When we welcome a new baby into the world, we’re ever so careful to keep it safe and healthy. However, a recent CBC News story suggests that being exposed to certain bacteria may actually be in our infants’ best interests.
A group of Canadian scientists found that when babies are exposed to four gut bacteria types before they are 3 months old—during a crucial period when their immune systems are taking shape—they gain asthma protection. The group from B.C. Children’s Hospital says that when it comes to hospital visits, asthma is the No. 1 reason.
There’s a belief that doing everything we can to keep our homes and children dirt-free and germ-free could be doing as much damage as good. It’s known as the “hygiene hypothesis.” In our crusade to sterilize everything around us and protect ourselves from infectious diseases and germs, we also kill the good stuff—bacteria that actually benefit us.
The researchers found a correlation between babies’ healthy immune systems—which fight the wheezing of asthma—and the levels of healthy bacteria in their systems.
One scientist cautioned that people shouldn’t go seeking out diseases and germs, but that it’s quite alright for babies to crawl on the floor, put things in their mouths, lick things, be around pets, etc. Doing so apparently colonizes bacteria in their immune system that are designed to fight off the real nasty stuff.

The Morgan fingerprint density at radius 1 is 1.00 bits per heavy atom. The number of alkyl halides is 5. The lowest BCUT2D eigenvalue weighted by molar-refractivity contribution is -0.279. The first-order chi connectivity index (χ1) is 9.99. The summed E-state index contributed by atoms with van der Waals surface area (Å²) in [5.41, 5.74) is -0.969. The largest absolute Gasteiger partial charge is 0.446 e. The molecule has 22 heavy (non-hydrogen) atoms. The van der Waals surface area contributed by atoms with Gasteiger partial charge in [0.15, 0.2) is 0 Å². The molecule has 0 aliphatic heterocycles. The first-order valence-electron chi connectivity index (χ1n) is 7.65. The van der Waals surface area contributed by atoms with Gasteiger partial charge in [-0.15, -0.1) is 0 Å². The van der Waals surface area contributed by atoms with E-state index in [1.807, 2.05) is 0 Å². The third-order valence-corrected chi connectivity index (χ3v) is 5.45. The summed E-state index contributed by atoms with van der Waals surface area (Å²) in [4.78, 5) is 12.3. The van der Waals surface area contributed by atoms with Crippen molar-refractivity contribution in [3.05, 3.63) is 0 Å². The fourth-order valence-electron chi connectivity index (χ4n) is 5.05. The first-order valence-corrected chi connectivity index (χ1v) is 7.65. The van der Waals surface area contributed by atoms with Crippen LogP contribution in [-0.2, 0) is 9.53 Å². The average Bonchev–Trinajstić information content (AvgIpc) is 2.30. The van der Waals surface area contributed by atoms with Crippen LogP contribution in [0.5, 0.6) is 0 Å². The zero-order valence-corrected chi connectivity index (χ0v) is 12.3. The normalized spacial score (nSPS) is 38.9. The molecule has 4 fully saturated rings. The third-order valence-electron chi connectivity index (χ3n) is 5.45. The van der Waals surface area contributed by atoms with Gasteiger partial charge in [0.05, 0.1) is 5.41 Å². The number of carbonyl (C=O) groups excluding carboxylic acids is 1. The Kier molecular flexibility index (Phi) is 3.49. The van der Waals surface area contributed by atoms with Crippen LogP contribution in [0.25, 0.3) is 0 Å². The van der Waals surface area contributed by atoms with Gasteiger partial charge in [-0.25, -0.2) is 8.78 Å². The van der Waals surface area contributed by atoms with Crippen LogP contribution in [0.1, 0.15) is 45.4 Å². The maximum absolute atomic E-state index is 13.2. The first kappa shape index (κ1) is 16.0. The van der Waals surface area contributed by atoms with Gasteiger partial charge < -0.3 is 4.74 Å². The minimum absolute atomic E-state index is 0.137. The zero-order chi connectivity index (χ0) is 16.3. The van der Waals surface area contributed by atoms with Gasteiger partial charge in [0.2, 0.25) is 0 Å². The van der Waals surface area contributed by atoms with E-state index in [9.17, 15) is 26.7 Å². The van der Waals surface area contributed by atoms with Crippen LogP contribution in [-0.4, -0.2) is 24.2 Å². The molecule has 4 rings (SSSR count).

There are studies that have been done in Europe that show children who grow up around farm animals and are exposed to the types of bacteria common in a farming environment gain asthma protection.
While there are some environmental triggers that can trigger asthma, such as dust particles, other studies have shown that the chemicals we use to clean our homes may be contributing to the problem as well. Some companies, including Melaleuca, manufacture safe products that help people avoid asthma. Melaleuca products, for example, are environmentally friendly and contain no harmful chemicals like chlorine bleach, formaldehyde, or ammonia.